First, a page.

Monday, 13 March 2017

The Pit and the Pendulum (1961)

"Do you know where you are, Bartolome? I'll tell you where you are. You are about to enter Hell, Bartolome, HELL!... The netherworld. The infernal region, The abode of the Damned... The place of torment. Pandemonium. Abbadon. Tophet. Gehenna. Naraka. The pit... and the pendulum!"

One of the first films I did for this blog was Roger Corman's House of Usher; I didn't expect it to be quite as long until the next one of his Edgar Allan Poe films which happens, coincidentally, to be the second one made. I seem to have accidentally managed to do them in order so far.

This is a far superior film to its predecessor, with the use of a blurred and tinted picture for the flashbacks being a particularly inspired directorial flourish and Vincent Price being superb. Only the very end of the film is faithful to Poe's (very) short story with a plot invented to sound vaguely Poe-like, utilising many of his tropes, not least of which is premature burial. It works, and the plot is superb with a fantastic twist.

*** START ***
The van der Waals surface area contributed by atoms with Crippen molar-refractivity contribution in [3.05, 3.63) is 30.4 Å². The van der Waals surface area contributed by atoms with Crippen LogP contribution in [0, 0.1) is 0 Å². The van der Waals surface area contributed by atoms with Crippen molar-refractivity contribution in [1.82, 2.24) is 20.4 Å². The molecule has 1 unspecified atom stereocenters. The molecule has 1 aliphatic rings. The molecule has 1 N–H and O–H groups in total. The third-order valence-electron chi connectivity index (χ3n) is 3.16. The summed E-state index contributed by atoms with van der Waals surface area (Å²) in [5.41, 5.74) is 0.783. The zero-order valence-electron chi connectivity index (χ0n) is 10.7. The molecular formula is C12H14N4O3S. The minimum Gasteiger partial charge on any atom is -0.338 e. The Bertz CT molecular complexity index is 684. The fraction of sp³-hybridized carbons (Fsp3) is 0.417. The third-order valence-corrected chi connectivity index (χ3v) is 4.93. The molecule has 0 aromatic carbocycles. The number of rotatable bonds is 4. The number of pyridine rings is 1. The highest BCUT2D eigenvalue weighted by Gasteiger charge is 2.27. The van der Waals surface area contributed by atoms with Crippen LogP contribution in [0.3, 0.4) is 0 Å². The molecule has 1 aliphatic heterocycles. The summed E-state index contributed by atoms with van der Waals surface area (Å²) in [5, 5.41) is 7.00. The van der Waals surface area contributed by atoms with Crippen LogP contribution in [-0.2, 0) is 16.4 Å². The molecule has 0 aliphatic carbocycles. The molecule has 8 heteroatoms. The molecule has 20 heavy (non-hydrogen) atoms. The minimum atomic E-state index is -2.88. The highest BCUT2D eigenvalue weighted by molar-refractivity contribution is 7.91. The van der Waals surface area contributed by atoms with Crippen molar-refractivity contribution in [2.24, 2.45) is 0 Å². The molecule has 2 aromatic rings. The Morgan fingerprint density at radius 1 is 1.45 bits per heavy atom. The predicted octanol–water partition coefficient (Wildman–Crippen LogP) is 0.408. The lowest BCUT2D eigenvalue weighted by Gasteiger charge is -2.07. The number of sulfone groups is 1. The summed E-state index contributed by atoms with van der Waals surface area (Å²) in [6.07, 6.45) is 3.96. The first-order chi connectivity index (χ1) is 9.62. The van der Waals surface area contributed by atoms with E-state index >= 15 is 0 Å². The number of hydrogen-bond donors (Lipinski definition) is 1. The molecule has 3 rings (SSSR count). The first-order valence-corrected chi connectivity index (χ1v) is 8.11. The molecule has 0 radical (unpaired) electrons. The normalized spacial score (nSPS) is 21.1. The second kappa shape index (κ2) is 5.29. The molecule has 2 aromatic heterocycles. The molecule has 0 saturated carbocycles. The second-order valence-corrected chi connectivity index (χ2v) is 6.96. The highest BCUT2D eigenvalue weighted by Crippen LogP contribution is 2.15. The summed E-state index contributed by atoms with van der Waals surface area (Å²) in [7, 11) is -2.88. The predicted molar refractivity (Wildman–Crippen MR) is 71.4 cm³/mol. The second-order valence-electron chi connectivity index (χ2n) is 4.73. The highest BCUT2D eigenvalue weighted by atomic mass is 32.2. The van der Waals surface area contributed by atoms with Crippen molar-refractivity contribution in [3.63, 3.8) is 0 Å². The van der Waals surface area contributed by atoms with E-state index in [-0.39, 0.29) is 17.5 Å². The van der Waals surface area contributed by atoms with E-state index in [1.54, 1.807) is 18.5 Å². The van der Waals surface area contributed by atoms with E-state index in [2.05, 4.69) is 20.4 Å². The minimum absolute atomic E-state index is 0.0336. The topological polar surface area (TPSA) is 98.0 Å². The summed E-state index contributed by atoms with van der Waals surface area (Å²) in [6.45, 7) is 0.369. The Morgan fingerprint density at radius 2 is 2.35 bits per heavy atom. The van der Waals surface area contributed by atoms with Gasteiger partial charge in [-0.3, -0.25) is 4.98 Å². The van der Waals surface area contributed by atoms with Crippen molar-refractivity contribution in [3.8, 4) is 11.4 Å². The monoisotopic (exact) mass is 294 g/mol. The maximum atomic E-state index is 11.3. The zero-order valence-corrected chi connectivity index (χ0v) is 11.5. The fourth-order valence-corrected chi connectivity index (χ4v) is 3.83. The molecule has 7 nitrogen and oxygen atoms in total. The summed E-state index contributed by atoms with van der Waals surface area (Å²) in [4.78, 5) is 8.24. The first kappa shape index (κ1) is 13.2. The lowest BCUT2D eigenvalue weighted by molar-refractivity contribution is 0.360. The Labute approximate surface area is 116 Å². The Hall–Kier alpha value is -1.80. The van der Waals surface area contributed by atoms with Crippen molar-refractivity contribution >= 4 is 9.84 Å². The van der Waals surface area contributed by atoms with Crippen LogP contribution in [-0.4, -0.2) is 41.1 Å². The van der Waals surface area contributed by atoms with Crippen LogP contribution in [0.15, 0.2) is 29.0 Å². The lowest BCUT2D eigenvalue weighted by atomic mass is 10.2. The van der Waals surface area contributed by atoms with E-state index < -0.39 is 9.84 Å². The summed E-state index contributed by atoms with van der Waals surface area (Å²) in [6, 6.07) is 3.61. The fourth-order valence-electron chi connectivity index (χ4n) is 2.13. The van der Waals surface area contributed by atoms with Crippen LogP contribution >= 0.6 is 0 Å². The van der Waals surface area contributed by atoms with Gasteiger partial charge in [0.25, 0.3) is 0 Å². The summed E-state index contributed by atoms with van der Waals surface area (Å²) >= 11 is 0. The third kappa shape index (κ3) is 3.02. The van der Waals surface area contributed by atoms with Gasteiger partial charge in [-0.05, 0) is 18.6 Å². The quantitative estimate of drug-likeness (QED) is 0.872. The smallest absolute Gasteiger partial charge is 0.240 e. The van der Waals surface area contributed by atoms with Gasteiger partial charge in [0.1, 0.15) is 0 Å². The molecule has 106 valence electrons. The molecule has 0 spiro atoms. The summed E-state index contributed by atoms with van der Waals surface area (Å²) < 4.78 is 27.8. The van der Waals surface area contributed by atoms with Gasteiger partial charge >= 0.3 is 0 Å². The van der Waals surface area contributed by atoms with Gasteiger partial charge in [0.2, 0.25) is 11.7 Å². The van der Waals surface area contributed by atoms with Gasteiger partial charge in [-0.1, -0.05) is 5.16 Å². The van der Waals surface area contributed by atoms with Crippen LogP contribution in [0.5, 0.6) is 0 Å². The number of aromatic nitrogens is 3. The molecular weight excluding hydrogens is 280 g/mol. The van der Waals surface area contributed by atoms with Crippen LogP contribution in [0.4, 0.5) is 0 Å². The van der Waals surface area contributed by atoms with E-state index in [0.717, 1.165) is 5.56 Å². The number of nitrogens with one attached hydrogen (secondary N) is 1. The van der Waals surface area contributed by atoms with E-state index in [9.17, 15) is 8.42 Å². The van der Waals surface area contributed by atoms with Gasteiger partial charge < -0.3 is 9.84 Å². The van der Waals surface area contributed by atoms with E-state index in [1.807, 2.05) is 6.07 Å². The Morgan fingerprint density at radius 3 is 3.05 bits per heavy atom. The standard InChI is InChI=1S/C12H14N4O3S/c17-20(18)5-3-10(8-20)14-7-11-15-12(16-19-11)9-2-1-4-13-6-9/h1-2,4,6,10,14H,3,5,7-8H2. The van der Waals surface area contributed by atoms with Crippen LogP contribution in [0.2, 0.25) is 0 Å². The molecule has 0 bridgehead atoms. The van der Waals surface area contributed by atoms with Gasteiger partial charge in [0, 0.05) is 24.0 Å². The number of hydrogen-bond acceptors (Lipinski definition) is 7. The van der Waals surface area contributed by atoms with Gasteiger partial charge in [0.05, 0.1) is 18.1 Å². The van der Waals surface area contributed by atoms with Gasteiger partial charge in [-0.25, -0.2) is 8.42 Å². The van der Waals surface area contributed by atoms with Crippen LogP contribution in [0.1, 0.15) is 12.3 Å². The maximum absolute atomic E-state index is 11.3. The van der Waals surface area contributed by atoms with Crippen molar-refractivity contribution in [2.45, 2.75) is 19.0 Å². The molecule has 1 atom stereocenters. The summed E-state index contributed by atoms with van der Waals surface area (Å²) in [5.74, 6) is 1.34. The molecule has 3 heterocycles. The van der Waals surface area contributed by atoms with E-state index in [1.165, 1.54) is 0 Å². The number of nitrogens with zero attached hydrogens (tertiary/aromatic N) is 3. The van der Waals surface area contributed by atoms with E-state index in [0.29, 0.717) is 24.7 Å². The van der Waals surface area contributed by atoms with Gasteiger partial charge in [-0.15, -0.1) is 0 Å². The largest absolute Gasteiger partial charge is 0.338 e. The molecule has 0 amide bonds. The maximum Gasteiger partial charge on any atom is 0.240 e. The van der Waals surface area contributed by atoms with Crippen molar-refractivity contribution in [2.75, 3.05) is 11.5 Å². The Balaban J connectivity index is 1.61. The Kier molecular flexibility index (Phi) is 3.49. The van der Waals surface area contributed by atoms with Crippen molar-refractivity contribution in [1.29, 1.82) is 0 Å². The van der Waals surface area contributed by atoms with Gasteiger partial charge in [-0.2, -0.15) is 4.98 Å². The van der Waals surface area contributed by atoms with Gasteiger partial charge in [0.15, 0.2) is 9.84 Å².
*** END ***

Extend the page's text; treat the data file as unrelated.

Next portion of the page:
This is a profoundly gothic film in which the sins of the past- both before and after the twist- threaten to destroy the well-meaning but helpless present generation with the sheer weight of their evil. In this case it is the tortures of the recent Spanish Inquisition which weigh oppressively on the present, and the acting and superb direction Jane this a genuinely powerful and disturbing film. I'm left to ruminate that gothic horror is fundamentally progressive: it is fascinated by the past but all too aware that bad things happened there.

I was expecting a bit of campy fun with this film but instead, in spite of John Kerr's dodgy acting, I found a genuinely excellent film. Highly recommended.

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